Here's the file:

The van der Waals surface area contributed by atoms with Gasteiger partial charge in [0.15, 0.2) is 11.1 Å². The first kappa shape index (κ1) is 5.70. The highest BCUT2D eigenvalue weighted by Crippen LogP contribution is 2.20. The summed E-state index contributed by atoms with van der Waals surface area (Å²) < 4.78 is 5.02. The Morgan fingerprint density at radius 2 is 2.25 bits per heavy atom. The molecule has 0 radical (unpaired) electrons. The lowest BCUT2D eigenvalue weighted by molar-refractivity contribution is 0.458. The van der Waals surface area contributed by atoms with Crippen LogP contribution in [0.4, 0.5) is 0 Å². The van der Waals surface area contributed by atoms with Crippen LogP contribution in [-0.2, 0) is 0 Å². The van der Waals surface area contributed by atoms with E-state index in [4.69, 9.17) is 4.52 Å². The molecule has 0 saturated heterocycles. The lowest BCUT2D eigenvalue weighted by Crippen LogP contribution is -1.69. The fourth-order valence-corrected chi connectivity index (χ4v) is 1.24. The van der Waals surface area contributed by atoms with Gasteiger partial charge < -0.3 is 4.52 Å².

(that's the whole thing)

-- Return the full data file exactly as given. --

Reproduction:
The van der Waals surface area contributed by atoms with Gasteiger partial charge in [0.15, 0.2) is 11.1 Å². The first kappa shape index (κ1) is 5.70. The highest BCUT2D eigenvalue weighted by Crippen LogP contribution is 2.20. The summed E-state index contributed by atoms with van der Waals surface area (Å²) < 4.78 is 5.02. The Morgan fingerprint density at radius 2 is 2.25 bits per heavy atom. The molecule has 0 radical (unpaired) electrons. The lowest BCUT2D eigenvalue weighted by molar-refractivity contribution is 0.458. The van der Waals surface area contributed by atoms with Crippen LogP contribution in [0.4, 0.5) is 0 Å². The van der Waals surface area contributed by atoms with Crippen LogP contribution in [-0.2, 0) is 0 Å². The van der Waals surface area contributed by atoms with E-state index in [4.69, 9.17) is 4.52 Å². The molecule has 0 saturated heterocycles. The lowest BCUT2D eigenvalue weighted by Crippen LogP contribution is -1.69. The fourth-order valence-corrected chi connectivity index (χ4v) is 1.24. The van der Waals surface area contributed by atoms with Gasteiger partial charge < -0.3 is 4.52 Å².